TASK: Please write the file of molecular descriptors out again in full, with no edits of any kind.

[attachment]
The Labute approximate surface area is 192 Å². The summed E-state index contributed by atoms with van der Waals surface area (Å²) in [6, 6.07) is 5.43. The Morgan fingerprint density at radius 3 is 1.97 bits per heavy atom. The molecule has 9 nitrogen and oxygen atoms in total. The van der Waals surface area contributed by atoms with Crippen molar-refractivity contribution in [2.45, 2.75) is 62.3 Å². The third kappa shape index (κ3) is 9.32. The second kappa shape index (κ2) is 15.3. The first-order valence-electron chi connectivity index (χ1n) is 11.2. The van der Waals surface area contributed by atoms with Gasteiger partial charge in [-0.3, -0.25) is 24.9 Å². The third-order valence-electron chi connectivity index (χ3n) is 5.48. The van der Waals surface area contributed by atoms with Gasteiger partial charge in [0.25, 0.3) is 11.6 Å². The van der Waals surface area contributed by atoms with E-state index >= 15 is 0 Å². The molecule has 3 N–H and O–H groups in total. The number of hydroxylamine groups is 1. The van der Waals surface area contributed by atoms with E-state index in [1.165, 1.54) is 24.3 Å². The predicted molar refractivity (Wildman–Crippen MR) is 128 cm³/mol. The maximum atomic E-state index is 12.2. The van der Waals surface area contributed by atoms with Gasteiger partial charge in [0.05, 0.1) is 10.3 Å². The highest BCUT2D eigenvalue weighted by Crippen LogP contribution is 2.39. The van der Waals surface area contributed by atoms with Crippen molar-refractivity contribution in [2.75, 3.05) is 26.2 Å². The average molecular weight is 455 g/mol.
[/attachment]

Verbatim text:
The Labute approximate surface area is 192 Å². The summed E-state index contributed by atoms with van der Waals surface area (Å²) in [6, 6.07) is 5.43. The Morgan fingerprint density at radius 3 is 1.97 bits per heavy atom. The molecule has 9 nitrogen and oxygen atoms in total. The van der Waals surface area contributed by atoms with Crippen molar-refractivity contribution in [2.45, 2.75) is 62.3 Å². The third kappa shape index (κ3) is 9.32. The second kappa shape index (κ2) is 15.3. The first-order valence-electron chi connectivity index (χ1n) is 11.2. The van der Waals surface area contributed by atoms with Gasteiger partial charge in [-0.3, -0.25) is 24.9 Å². The third-order valence-electron chi connectivity index (χ3n) is 5.48. The van der Waals surface area contributed by atoms with Gasteiger partial charge in [0.25, 0.3) is 11.6 Å². The van der Waals surface area contributed by atoms with E-state index >= 15 is 0 Å². The molecule has 3 N–H and O–H groups in total. The number of hydroxylamine groups is 1. The van der Waals surface area contributed by atoms with E-state index in [1.165, 1.54) is 24.3 Å². The predicted molar refractivity (Wildman–Crippen MR) is 128 cm³/mol. The maximum atomic E-state index is 12.2. The van der Waals surface area contributed by atoms with Gasteiger partial charge in [0.05, 0.1) is 10.3 Å². The highest BCUT2D eigenvalue weighted by Crippen LogP contribution is 2.39. The van der Waals surface area contributed by atoms with Crippen molar-refractivity contribution in [2.75, 3.05) is 26.2 Å². The average molecular weight is 455 g/mol.